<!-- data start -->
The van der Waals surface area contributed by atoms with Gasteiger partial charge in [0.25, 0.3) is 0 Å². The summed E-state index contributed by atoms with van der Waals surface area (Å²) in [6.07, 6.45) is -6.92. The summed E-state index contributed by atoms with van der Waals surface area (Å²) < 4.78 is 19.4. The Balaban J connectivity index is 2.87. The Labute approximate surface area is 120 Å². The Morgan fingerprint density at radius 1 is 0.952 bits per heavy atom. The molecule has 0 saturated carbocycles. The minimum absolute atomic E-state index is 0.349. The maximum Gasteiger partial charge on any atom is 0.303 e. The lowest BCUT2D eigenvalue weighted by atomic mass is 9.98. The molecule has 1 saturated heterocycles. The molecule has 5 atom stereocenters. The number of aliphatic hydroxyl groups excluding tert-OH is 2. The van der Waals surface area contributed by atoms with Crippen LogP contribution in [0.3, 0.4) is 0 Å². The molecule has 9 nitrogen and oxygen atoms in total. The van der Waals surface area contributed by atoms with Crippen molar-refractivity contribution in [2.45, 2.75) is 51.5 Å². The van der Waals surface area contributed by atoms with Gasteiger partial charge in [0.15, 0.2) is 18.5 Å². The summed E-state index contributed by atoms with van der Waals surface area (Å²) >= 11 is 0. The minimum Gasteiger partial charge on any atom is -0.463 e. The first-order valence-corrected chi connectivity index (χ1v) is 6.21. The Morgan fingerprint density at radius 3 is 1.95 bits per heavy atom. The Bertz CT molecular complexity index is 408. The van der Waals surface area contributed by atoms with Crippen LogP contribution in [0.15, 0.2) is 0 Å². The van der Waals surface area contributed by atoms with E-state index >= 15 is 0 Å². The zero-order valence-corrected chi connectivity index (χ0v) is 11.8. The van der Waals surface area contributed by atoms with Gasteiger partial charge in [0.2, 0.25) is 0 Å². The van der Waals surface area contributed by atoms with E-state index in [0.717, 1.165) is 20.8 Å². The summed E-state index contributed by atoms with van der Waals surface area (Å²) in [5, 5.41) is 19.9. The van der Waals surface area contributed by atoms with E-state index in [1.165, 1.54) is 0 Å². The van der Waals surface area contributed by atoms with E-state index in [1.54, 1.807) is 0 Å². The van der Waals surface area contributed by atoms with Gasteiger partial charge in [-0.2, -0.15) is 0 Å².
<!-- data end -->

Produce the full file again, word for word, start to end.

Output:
The van der Waals surface area contributed by atoms with Gasteiger partial charge in [0.25, 0.3) is 0 Å². The summed E-state index contributed by atoms with van der Waals surface area (Å²) in [6.07, 6.45) is -6.92. The summed E-state index contributed by atoms with van der Waals surface area (Å²) < 4.78 is 19.4. The Balaban J connectivity index is 2.87. The Labute approximate surface area is 120 Å². The Morgan fingerprint density at radius 1 is 0.952 bits per heavy atom. The molecule has 0 saturated carbocycles. The minimum absolute atomic E-state index is 0.349. The maximum Gasteiger partial charge on any atom is 0.303 e. The lowest BCUT2D eigenvalue weighted by atomic mass is 9.98. The molecule has 1 saturated heterocycles. The molecule has 5 atom stereocenters. The number of aliphatic hydroxyl groups excluding tert-OH is 2. The van der Waals surface area contributed by atoms with Crippen LogP contribution in [0.3, 0.4) is 0 Å². The molecule has 9 nitrogen and oxygen atoms in total. The van der Waals surface area contributed by atoms with Crippen molar-refractivity contribution in [2.45, 2.75) is 51.5 Å². The van der Waals surface area contributed by atoms with Gasteiger partial charge in [0.15, 0.2) is 18.5 Å². The summed E-state index contributed by atoms with van der Waals surface area (Å²) >= 11 is 0. The minimum Gasteiger partial charge on any atom is -0.463 e. The first-order valence-corrected chi connectivity index (χ1v) is 6.21. The Morgan fingerprint density at radius 3 is 1.95 bits per heavy atom. The Bertz CT molecular complexity index is 408. The van der Waals surface area contributed by atoms with Crippen LogP contribution in [0.15, 0.2) is 0 Å². The van der Waals surface area contributed by atoms with E-state index >= 15 is 0 Å². The zero-order valence-corrected chi connectivity index (χ0v) is 11.8. The van der Waals surface area contributed by atoms with Gasteiger partial charge in [0.2, 0.25) is 0 Å². The van der Waals surface area contributed by atoms with E-state index in [0.717, 1.165) is 20.8 Å². The summed E-state index contributed by atoms with van der Waals surface area (Å²) in [5, 5.41) is 19.9. The van der Waals surface area contributed by atoms with E-state index in [1.165, 1.54) is 0 Å². The van der Waals surface area contributed by atoms with E-state index in [1.54, 1.807) is 0 Å². The van der Waals surface area contributed by atoms with Gasteiger partial charge in [-0.2, -0.15) is 0 Å².